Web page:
The cybersecurity director at the Australian Strategic Policy Institute has said that the cyberattack on the Nine Network on Sunday could have been politically motivated.
Fergus Hanson, cybersecurity director at the Australian Strategic Policy Institute, told Nine that while the attack appeared to be a ransomware attack, no ransom was demanded.
“If you did get asked to pay a ransom, it might be a ransomware attack, in which case you would be looking at a cybercriminal,” Hanson said. “If you didn’t get asked to pay a ransom, you may be looking at other actors, including state actors.”
The attack is currently under investigation by the media network and the Australian Cyber Security Centre (ACSC), and Nine said it has managed to isolate the source of the attack.
“Our focus in the first 24 hours was on containment, and we are confident our technology teams have isolated the attacker and the specific destructive activity that was initiated,” Nine’s chief information and technology officer Damian Cronan said.
The network was crippled by the incident, with many of its systems forced offline, causing publishing delays and preventing some shows from airing.
Staff members have also been asked to work from home until further notice.
Nine wrote on Twitter: “Whether it’s criminal sabotage or the work of a foreign nation is still being investigated, but this attack could reveal a nationwide vulnerability.”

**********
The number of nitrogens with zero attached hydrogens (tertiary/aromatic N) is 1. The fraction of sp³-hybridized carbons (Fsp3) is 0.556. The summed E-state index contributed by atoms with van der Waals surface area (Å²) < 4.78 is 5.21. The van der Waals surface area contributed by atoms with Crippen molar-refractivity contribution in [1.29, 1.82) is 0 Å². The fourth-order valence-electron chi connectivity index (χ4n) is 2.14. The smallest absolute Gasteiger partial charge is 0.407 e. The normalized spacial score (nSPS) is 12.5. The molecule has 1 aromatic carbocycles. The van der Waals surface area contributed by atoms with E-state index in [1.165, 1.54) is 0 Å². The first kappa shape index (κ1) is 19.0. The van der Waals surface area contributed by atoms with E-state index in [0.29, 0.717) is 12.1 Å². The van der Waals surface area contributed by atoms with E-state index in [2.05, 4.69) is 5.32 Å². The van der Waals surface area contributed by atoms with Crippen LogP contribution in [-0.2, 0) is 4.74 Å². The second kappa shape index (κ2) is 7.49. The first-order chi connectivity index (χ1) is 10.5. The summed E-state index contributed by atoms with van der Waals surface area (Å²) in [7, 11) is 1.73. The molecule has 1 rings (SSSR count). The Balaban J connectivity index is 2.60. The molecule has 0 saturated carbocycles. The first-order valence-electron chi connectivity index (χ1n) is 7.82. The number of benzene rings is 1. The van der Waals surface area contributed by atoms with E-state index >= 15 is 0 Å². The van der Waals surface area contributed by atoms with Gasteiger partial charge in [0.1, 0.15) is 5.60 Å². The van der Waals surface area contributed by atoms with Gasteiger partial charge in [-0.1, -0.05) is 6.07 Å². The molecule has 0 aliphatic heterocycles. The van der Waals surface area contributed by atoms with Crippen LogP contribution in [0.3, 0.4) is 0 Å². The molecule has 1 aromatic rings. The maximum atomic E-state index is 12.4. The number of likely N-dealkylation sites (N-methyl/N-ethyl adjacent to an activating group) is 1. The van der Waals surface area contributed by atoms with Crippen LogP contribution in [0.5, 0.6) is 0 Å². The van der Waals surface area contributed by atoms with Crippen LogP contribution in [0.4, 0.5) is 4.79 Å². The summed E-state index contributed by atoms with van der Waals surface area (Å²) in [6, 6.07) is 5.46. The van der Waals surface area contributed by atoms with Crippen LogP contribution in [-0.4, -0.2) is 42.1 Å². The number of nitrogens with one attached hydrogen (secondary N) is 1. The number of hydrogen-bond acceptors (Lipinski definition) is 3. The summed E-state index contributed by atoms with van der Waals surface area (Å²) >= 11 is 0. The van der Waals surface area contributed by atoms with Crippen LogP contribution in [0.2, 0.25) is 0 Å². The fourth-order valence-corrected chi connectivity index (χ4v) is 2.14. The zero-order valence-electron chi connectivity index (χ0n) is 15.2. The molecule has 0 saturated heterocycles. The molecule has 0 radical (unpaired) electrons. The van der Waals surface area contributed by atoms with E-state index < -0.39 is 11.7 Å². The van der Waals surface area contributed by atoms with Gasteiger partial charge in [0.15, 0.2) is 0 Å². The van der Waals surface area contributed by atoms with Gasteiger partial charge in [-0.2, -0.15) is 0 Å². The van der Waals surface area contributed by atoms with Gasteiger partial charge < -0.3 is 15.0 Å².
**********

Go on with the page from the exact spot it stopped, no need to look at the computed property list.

The Australian Parliament also suffered a cyber attack over the weekend, which caused the Department of Parliamentary Services (DPS) email service to shut down.
“DPS has commenced a staged restoration of services on DPS issued smartphones and tablets following the disruption over the weekend,” a spokesman told CNN business on Monday. “Protective mechanisms have operated correctly to prevent an unsophisticated attempt to access the Parliamentary Computer Network.”
“The network was not compromised, and there is no identified data loss.”
The news about the cyber attack on Nine and Parliament House comes after two other attacks were registered in Australia in March.
Many of Melbourne’s Eastern Health service systems have remained offline since a cyber attack on March 16, forcing some administration work back to pen and paper and causing significant delays.
Western Australia’s Parliamentary Services Department had also been attacked on March 4, during the middle of the state election. Beijing-backed hackers are suspected to be behind this incident, which was part of a global cyberattack involving Microsoft software.
Last year, cybersecurity was brought to the forefront of Australia’s attention after Prime Minister Scott Morrison said the country’s public and private agencies dealt with sustained cyberattacks from a “sophisticated state-based cyber actor.”
The ASCS has urged many Australian organisations to patch vulnerabilities in the Microsoft Exchange program.